Archive for April, 2016

DSE Math 2016 Paper 2 ANS

Posted: April 12, 2016 in Mathematics

Cristiano Ronaldo’s HAT TRICK miracle saved the day tonight! So happy although I am not a Madrid fan. But I do like Ronaldo, Modric, and Sergio Ramos. Can’t sleep and a few more hours to get to work so I decided to post the solution to the exam earlier from this morning. This year’s DSE core math exam paper 2 again isn’t that difficult, although I had a little problem with the very last question (It’s a stat problem, I am not very good at stat and I didn’t do any review or studying before it). Anyhow I managed to finish the whole thing (45 questions) in about 70 minutes.

So let’s begin1

Q1) A

8^{222}\cdot5^{666}=2^{666}\cdot5^{666}=10^{666}

Q2) A

Multiple both sides by xy yields

ay+bx=3xy \Rightarrow x=\dfrac{ay}{3y-b}

Q3) D

16-(2x-3y)^2 = (4-2x+3y)(4+2x-3y)

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Q4) C

Obviously!

Q5) A

Solve the system of

4\alpha+\beta=5 \quad \text{and} \quad 7\alpha+3\beta=5

Multiple the first equation by 3 and then by the method of elimination,

\alpha=2 \Rightarrow \beta=-3

Q6) B

f(-\frac12)=4(-\frac12)^3+k(-\frac12)+3=0

\therefore k=5

\therefore f(-1)=4(-1)^3-5+3=-6

Q7) A

x<-7 \text{ and } x<3 \Rightarrow x<-7

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Q8) C

\Delta = k^2-4(8k+36) = k^2 - 32k - 4\cdot36 = 0

(k-36)(k+4)=0

\therefore k=36\text{ or } k=-4

Q9) D

Let’s say a=-\frac12, then the equation becomes

(\frac{x}{2}-1)^2-\frac12

So it’s a “happy face” or “open up” parabola with vertex (2, -\frac12). Then let x=0, we can find the y-int to be \frac12 which is positive.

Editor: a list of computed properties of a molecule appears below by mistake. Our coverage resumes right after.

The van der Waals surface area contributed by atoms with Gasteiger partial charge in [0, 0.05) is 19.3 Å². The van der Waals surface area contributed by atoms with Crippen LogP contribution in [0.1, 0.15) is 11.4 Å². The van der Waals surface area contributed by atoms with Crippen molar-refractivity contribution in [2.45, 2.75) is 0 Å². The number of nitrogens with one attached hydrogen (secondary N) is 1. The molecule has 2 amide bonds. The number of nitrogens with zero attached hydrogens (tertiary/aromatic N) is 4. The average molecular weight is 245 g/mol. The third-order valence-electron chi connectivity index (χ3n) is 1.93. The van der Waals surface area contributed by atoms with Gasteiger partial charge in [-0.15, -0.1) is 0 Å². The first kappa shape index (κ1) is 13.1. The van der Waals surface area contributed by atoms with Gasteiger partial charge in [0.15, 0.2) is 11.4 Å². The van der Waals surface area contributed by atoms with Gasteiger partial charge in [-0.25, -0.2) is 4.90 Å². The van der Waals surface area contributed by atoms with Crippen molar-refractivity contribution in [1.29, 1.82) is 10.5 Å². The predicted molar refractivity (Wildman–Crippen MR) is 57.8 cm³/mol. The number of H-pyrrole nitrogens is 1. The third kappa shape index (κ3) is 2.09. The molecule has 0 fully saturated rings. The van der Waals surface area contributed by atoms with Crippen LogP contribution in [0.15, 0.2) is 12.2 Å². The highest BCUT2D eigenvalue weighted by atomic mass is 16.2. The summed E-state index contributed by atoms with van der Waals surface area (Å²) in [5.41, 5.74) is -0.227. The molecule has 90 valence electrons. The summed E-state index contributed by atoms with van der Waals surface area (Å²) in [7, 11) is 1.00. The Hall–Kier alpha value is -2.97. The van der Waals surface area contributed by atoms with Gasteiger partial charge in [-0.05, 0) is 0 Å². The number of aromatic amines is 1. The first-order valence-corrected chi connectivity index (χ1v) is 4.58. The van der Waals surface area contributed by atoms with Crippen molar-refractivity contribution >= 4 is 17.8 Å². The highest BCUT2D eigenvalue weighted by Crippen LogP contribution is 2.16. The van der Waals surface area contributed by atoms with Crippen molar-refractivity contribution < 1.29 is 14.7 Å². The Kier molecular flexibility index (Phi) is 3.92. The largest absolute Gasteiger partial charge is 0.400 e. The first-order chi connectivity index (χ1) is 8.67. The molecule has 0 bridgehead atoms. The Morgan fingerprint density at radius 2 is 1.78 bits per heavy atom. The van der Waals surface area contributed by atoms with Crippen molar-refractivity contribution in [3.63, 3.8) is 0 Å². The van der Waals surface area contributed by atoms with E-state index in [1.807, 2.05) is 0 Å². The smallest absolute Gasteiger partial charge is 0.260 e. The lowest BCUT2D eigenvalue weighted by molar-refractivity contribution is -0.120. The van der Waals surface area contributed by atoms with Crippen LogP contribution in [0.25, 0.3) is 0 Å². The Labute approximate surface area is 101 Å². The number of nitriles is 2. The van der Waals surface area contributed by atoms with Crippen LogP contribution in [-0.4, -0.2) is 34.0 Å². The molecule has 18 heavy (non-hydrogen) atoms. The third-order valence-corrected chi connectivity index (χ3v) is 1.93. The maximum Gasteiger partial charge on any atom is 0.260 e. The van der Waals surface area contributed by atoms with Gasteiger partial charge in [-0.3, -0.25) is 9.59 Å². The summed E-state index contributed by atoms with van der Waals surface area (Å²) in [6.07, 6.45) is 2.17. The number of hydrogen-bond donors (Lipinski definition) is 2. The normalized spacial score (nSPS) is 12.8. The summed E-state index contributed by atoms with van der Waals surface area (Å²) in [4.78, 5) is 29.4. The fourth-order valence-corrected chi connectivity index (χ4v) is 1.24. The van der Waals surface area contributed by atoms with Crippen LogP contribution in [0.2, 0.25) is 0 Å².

Q10) C

D=1.25P \text{ and } P=0.75T

\therefore T=\dfrac{D}{1.25\cdot 0.75} = \dfrac{33360}{\frac54\cdot\frac34} = \dfrac{33360\cdot16}{15} =35584

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Q11) D

\dfrac{3y-4x}{2x+y}=\dfrac{5}{6}

18y-24x=10x+5y

13y=34x

\dfrac{x}{y}=\dfrac{13}{34}

Q12) D

z=\dfrac{k\sqrt{x}}{y}\quad \text{for some constant } k

\dfrac{k\sqrt{0.64x}}{1.6y}=\dfrac{0.8k\sqrt{x}}{1.6y}=\dfrac{1}{2}z

Q13) A

3(42)+2y=36(5) \Rightarrow y=27

Q14) C

t_7=9+6\cdot5=39

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Q15) B

Add a parallel line in the middle then it is obvious that

180-c+a+b=360 \Rightarrow a+b-c=180

and obviously I and III are wrong!

Q16) D

By inspection, notice that

AB=24=3\times8

BD=32=4\times8

AD=40=5\times8

which form a 3-4-5 right triangle and hence \angle DBC is a right angle as well. By Pythagoras, we have

BC=\sqrt{68^2-32^2}=4\sqrt{17^2-8^2}=4\sqrt{289-64}=60

Q17) A

\angle CBE = \angle BCE = 180-114=66

\therefore \angle ABE = 114 - 66 = 48

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Q18) C

It’s obvious that there is a 5-12-13 right triangle, hence the volume is

\dfrac{(4+4+12)5}{2}\cdot6 = 300

Q19) A

Let \angle AOB = \theta

(39^2\pi-33^2\pi)\dfrac{\theta}{360}=72\pi

\dfrac{9(13^2-11^2)\theta}{360}=72

\theta = \dfrac{72\cdot40}{169-121} = 60

So, I is right, now we can ignore II and check III. If you are smart, you don’t need to calculate the perimeter to know III must be wrong, because the arc length must be an integer over 6 times \pi and the two radii add to an integer. The perimeter must be in the form a\pi+b where a\in\mathbb{Q}, b\in\mathbb{Z}.

Q20) C

By mid-point theorem, we can divide those two region as follow and the answer comes out clearly!

tmp1

7

Q21) B

Join BE such that point E is on AD and line BE is parallel to the line CD. then

AD = AE+ED = AB\cos a + BC \sin c

Q22) D

Since rhombus is a parallelogram, \angle C = 180-118 = 62. And then by inscribed angle is half the central angle, \angle E = 31. Therefore

DFE = 180-31-(180-118) =87

Q23) A

Obviously!

8

Q24) B

180(n-2)=3240 \Rightarrow n=20, so A cannot be right. 360\div20=18, hence B is right!

Q25) D

The two lines are perpendicular hence

\dfrac{h}{k}=-\dfrac{3}{4} \Rightarrow h=-\dfrac{3k}{4}

Intersection lies on x-axis means

4x=5 \Rightarrow x=\dfrac54

\therefore -\dfrac{3k}{4}\cdot\dfrac{5}{4}+15=0